LightSportGyroplanes.comTuesday September 18, 2018
Date: April 2, 2014
SLSA Gyroplanes: A Disparity
by Ira McComic
In 2004, when the FAA implemented the Light-Sport Aircraft and Sport Pilot (LSA/SP) regulations, those regulations allowed Sport Pilots to fly a variety of light-sport aircraft: airplanes, gliders, lighter-than-air balloons and airships, powered parachutes, weight-shift-control aircraft, and gyroplanes. All of those categories and classes of light-sport aircraft—except for one class—were allowed to be factory-built in accordance with an industry consensus standard and certificated with a Special airworthiness certificate in the Light-Sport category (SLSA). The lone exception was the gyroplane class. Unlike all other light-sport aircraft, FAA regulations restrict gyroplanes from being factory-built and certificated as SLSA.
The year 2014 marks the ten-year anniversary of the LSA/SP regulations. Light-sport aircraft, specifically intended for Sport Pilots, have proven popular. There are now thousands of licensed Sport Pilots. Many of these persons wouldn’t be flying without those regulations. The sales and services provisioning Sport Pilots have benefited the US economy.
Looking to the US, other countries have implemented similar regulations and have seen similar success. Yet, despite pioneering the Light-Sport Aircraft/Sport Pilot era, the US lags those countries when it comes to light-sport gyroplanes. That shortcoming is due to a regulatory disparity in the LSA/SP regulations, which was put there at the beginning of those regulations, and ten years later, is still stalling the full benefit of those regulations in the US. That disparity, from a practical viewpoint, prevents Sport Pilots from flying factory-built gyroplanes.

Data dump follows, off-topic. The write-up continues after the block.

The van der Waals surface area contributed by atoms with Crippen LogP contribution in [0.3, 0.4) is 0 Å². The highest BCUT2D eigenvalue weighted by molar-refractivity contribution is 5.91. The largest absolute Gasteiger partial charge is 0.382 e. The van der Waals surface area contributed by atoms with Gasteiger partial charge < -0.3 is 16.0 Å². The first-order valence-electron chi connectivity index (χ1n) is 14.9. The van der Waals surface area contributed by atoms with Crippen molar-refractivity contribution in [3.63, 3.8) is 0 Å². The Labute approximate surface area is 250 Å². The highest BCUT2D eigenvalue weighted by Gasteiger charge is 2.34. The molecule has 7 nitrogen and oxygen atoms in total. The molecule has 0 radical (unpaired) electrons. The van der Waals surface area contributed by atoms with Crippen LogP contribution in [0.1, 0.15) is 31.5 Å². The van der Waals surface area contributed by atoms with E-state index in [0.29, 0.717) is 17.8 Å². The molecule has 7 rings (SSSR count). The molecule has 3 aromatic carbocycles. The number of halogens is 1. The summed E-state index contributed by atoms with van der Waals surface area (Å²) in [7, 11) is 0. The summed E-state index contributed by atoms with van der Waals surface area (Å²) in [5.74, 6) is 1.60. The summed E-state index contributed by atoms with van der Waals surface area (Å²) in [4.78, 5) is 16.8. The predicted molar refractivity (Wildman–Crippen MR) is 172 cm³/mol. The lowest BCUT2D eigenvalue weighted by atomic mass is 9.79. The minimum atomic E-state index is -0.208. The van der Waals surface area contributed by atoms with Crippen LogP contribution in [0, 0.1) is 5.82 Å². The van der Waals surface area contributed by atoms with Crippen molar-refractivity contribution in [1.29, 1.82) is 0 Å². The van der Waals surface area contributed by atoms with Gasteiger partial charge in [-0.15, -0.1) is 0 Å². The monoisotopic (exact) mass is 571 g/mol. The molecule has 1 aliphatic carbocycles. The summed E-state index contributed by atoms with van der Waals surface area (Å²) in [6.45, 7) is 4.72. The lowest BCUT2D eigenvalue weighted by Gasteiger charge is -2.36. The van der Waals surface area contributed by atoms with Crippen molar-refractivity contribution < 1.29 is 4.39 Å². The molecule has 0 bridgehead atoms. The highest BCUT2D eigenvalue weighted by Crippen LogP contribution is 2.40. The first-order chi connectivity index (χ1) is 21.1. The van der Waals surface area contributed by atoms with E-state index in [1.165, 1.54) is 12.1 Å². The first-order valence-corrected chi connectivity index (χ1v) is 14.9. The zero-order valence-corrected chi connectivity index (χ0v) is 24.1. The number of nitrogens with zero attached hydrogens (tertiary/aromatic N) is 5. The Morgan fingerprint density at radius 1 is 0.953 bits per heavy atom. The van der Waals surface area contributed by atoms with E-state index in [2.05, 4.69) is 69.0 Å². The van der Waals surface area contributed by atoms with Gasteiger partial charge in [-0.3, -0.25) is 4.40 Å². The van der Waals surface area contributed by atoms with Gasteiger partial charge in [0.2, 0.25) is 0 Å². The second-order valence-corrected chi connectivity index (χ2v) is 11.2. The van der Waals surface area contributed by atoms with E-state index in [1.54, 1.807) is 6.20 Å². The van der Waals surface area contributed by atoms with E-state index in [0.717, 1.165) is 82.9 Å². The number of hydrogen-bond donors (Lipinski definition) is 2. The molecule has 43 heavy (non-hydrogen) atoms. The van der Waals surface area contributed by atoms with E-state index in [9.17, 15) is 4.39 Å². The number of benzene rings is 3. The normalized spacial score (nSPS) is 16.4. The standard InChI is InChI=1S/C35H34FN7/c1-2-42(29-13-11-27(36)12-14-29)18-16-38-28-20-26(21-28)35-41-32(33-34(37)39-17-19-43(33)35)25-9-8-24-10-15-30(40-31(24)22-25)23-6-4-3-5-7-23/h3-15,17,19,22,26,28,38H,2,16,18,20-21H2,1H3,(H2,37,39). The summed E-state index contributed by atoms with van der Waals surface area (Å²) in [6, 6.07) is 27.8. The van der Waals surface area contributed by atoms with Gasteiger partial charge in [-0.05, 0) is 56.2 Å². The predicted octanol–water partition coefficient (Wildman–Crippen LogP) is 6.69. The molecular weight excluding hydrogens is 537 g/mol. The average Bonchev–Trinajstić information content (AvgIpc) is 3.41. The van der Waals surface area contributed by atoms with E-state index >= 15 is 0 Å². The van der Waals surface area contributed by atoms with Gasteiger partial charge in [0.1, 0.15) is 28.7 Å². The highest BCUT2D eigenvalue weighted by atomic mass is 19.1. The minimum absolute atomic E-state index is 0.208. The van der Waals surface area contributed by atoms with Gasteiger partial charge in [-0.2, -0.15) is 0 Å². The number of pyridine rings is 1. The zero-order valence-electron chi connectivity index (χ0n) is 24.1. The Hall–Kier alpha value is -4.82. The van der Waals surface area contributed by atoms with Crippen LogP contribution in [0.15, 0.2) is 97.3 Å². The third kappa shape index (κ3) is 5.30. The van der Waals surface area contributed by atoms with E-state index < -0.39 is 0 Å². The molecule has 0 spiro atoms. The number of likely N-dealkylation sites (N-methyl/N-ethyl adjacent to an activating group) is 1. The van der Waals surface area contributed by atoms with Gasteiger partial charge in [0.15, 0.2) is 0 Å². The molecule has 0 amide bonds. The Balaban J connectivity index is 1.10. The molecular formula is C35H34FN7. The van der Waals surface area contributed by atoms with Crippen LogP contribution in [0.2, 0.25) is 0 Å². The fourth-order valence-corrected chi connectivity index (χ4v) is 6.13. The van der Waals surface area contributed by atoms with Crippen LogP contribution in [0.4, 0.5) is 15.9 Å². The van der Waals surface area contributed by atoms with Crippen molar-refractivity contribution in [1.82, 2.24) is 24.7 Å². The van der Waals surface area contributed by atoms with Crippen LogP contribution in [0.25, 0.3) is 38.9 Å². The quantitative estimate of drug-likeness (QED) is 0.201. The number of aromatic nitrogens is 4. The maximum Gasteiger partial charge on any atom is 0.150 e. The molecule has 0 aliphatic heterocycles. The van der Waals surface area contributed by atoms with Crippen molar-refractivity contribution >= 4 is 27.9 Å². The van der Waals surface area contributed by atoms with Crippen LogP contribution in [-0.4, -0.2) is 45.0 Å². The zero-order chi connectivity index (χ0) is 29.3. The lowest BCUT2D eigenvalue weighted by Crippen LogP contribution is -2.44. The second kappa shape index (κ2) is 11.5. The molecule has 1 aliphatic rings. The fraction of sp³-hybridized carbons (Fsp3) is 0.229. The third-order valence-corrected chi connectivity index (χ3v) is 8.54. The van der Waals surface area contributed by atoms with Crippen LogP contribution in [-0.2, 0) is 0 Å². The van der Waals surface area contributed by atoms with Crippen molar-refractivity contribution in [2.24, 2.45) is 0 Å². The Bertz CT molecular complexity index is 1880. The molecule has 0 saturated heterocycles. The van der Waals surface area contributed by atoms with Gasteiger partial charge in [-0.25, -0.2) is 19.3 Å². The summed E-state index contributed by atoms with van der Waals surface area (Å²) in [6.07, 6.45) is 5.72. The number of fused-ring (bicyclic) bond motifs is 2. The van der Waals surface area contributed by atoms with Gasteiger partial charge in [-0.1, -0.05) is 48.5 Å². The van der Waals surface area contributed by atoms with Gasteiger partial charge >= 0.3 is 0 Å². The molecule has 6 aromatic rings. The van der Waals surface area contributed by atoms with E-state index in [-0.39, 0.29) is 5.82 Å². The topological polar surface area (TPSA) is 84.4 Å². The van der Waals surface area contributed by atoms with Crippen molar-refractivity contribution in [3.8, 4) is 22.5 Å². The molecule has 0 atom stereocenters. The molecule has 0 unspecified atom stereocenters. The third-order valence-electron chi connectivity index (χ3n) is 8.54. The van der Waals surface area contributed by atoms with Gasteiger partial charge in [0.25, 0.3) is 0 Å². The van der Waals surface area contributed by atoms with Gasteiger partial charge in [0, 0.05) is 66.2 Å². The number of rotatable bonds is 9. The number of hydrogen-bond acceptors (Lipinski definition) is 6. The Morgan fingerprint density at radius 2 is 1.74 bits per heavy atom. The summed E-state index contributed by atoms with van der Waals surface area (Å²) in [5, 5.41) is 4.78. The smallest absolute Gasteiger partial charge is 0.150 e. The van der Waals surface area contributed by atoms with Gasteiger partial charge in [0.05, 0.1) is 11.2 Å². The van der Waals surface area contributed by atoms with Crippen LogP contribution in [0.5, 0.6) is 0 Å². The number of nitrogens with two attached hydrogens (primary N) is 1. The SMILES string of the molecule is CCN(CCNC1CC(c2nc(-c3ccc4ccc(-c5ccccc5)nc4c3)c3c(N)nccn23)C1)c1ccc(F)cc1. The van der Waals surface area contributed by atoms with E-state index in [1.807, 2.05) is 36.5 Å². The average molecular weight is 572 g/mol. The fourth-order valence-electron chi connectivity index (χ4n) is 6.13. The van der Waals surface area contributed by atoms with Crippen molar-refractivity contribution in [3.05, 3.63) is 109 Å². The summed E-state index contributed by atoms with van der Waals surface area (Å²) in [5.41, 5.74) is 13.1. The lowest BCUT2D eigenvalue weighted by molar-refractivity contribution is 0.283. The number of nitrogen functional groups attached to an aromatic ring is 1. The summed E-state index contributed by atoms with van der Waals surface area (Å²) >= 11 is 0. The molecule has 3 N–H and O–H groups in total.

The FAA allows pilots to fly factory-built gyroplanes that are type certificated. However, the last time a type certificated gyroplane was manufactured in the US was nearly fifty years ago. Today, there are less than a dozen of these gyroplanes still in existence in the entire country, some only in museums, and few of them of them are still flyable. In any case, and more directly related to the issue, existing type certificated gyroplanes don’t meet the definition of a light-sport gyroplane and therefore can’t be flown by Sport Pilots.
Although an alternative for Sport Pilots who want to fly factory-built gyroplanes is to fly ones that meet the definition of light-sport in FAA Part 1 and that are certificated as Experimental Exhibition, an Experimental Exhibition airworthiness certificate imposes such severe restrictions on the operation of an aircraft—such as where and when the aircraft may be flown without advance notice to the FAA and limiting the circumstances for carrying a passenger—that it’s impractical for ordinary recreational flying.
Consequently, the effective result of the confluence of existing regulations is an odd incongruity. The regulations allow some pilots, those with a Private Pilot or higher-level license, to fly Experimental gyroplanes, and they may do so without a rating in gyroplanes or even any training in them. Furthermore, the regulations allow persons who have no pilot license at all to fly factory-built ultralight gyrocraft, which aren’t required to have any kind of aircraft certification. Yet, the regulations effectively prevent Sport Pilots from flying factory-built gyroplanes, even though those gyroplanes would be required to be not only certificated but would also require the pilots to have specific training in gyroplanes to fly them.
In practical terms, Sport Pilots who want to fly gyroplanes have only one recourse: gyroplanes certificated as Experimental Amateur-Built. And because Experimental aircraft aren’t allowed by regulations to be rented, a Sport Pilot is further restricted in his options for flying gyroplanes. Without the option to rent a gyroplane, a Sport Pilot must make the financial commitment to purchase one in order to fly these aircraft; in other words, he must buy one to fly one.
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